Rebecca Noelle
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Rebecca Noelle

Ottawa, Ontario, Canada | Established. Jan 01, 2015

Ottawa, Ontario, Canada
Established on Jan, 2015
Solo R&B Neo Soul

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"Soulstice: Ottawa's Rebecca Noelle finds her sound"

After years of singing music written by other people, Ottawa’s Rebecca Noelle has come up with a soulful sound of her own that will knock your socks off. Her gorgeous new album, Soulstice, came out this week.

Noelle’s second solo album is nothing like the first, which was a collection of jazz standards that paid tribute to her roots. This one was co-written with Ottawa saxman Brian Asselin and co-produced by Noelle with Jason Jaknunas, the same engineer responsible for capturing the groove of acts like SoulJazz Orchestra and Chocolate Hot Pockets. Soulstice features meaty slabs of funk-laced soul, brimming with horns and topped off by the melt-in-your-ears vocals of the 31-year-old musician.

The album marks a major stylistic shift for Noelle, who says she’s always wanted to sing her own soul tunes but wasn’t sure how to go about it.

“It’s the sound I’ve always wanted to achieve but I didn’t have the know-how to bring it to fruition,” she said. “I know the basic instrumentation of a jazz quartet but then there’s a whole world of horns, backup singers, funky Rhodes electric piano sounds, and all these things I hadn’t had much experience with.”

A glamorous singer with a three-octave range, Noelle is a familiar face on the Ottawa music scene, dating back to the days she was known as Becky Abbott and sang backup for bluesman David Gogo. In addition to being one of the colourfully coiffed singers in the theatrical pop troupe the PepTides, she also sings Fleetwood Mac tunes with a cover band called Rumours, croons jazz standards with a trio and performs with a big band made up of military personnel.
Despite her extensive experience and training in various vocal techniques, she couldn’t see the path to a big-band soul project until she met Asselin, a songwriter, recording artist and touring musician who’s worked with everyone from the Funk Brothers to Colin James. He first brought Noelle into the studio a few years ago to contribute harmonies on a Commotions album featuring Delbert Nelson, lead vocalist for Detroit’s legendary Funk Brothers.


“Everything I studied was all about vocal technique,” said Noelle. “I didn’t learn a lot about chords. It was one note at a time all the time. I think that’s what really intimidated me about the process. How long is it going to take me to arrange this song if I have this one-note-at-a-time idea? I just didn’t have the tools.”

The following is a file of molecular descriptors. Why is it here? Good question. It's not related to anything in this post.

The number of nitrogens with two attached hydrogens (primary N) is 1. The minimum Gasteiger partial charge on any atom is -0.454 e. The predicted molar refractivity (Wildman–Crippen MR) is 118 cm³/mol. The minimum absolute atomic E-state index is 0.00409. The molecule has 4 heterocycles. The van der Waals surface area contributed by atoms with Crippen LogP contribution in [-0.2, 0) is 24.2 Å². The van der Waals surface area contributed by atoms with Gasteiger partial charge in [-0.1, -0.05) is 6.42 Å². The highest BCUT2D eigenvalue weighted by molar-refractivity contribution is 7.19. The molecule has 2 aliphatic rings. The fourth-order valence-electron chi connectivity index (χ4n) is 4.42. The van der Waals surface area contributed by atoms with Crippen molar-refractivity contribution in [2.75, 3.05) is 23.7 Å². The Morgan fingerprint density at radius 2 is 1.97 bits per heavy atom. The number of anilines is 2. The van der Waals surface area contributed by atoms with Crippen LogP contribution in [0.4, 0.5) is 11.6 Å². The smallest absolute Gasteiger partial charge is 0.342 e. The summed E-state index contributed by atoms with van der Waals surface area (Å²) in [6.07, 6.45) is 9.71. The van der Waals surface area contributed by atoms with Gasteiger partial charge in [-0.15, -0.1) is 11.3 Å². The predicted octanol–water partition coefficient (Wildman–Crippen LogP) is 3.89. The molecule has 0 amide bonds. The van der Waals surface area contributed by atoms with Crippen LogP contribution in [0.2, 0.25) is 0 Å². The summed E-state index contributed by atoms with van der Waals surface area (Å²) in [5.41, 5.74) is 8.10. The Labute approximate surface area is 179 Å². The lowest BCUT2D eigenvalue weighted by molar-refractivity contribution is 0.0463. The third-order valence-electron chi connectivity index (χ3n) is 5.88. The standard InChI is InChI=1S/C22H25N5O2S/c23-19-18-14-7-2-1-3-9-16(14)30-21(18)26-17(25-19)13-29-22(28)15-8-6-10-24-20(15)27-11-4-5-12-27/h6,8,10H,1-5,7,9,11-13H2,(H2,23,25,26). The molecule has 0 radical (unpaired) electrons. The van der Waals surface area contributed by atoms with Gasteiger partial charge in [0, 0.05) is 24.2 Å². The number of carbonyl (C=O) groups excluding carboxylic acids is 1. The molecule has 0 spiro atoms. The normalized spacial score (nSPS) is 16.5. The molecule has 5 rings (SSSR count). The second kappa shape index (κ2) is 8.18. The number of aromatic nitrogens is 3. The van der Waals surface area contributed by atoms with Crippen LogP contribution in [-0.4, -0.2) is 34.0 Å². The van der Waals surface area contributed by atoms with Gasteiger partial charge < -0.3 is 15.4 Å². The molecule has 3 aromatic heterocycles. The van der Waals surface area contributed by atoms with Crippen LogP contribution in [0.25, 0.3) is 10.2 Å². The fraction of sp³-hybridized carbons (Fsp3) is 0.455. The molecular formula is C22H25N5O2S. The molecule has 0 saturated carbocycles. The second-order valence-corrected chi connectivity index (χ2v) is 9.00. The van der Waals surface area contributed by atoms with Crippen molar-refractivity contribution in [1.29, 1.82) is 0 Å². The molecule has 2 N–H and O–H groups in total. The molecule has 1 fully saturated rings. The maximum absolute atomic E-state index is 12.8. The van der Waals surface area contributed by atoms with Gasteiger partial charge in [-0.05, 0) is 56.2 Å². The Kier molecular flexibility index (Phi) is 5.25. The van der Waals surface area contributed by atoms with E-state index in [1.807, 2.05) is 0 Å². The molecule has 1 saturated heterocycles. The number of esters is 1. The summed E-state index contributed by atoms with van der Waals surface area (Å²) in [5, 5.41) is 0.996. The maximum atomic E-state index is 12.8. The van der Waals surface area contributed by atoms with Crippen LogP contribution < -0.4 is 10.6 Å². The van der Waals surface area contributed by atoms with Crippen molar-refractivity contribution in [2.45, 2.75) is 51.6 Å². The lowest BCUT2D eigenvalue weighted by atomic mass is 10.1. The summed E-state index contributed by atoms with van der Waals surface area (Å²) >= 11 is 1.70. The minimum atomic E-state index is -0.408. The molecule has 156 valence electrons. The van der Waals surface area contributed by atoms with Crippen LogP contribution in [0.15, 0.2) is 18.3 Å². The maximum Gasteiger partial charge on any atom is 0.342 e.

When she met Asselin, she found a guy who could handle multiple notes at a time effortlessly. “I got to watch him in action, starting with a chord progression and writing parts for every horn, and they were all different,” she enthused. “He’s a magician. Just to see how he did it, it was a no-brainer. I’d been working on some stuff and I knew I wanted him to help me build it into something.”

The album features a who’s who of players, including bassist Ken Seeley, keyboardist Clayton Connell, guitarist David Gaw, drummer Jeff Asselin, trumpeter Fred Paci and backing vocals by Dale Waterman, Deedee Butters and Amy Noubarian, who is Noelle’s aunt.

As for lyrics, ideas often emerged when Noelle couldn’t sleep. “I find sometimes if you have a problem that’s keeping you up at night, try to break it down into one complete sentence. For me, that’s often the opening sentence of the song. If I can just articulate the message or the thing that’s bothering me then I can build on it in a much clearer way.”

One of the things that keeps her up is the feast-or-famine nature of an arts career. While her friends are buying houses and starting families, Noelle is booking gigs, arranging promo, juggling her calendar and taking care of all the other details that go into self-management. Her take on the 9-to-5 rat race is expressed in the sultry groove of What You Got.

“I have friends who work really demanding jobs,” she says. “We’re all the same age, and a lot of them went down the path of security. They get up at 5 a.m. and drive to work before the sun’s up and they come home after the sun has set, and then they watch TV for a couple of hours, and then they go to bed and do it all over again. They make great money, and they have nice houses and nice things, but is it worth it?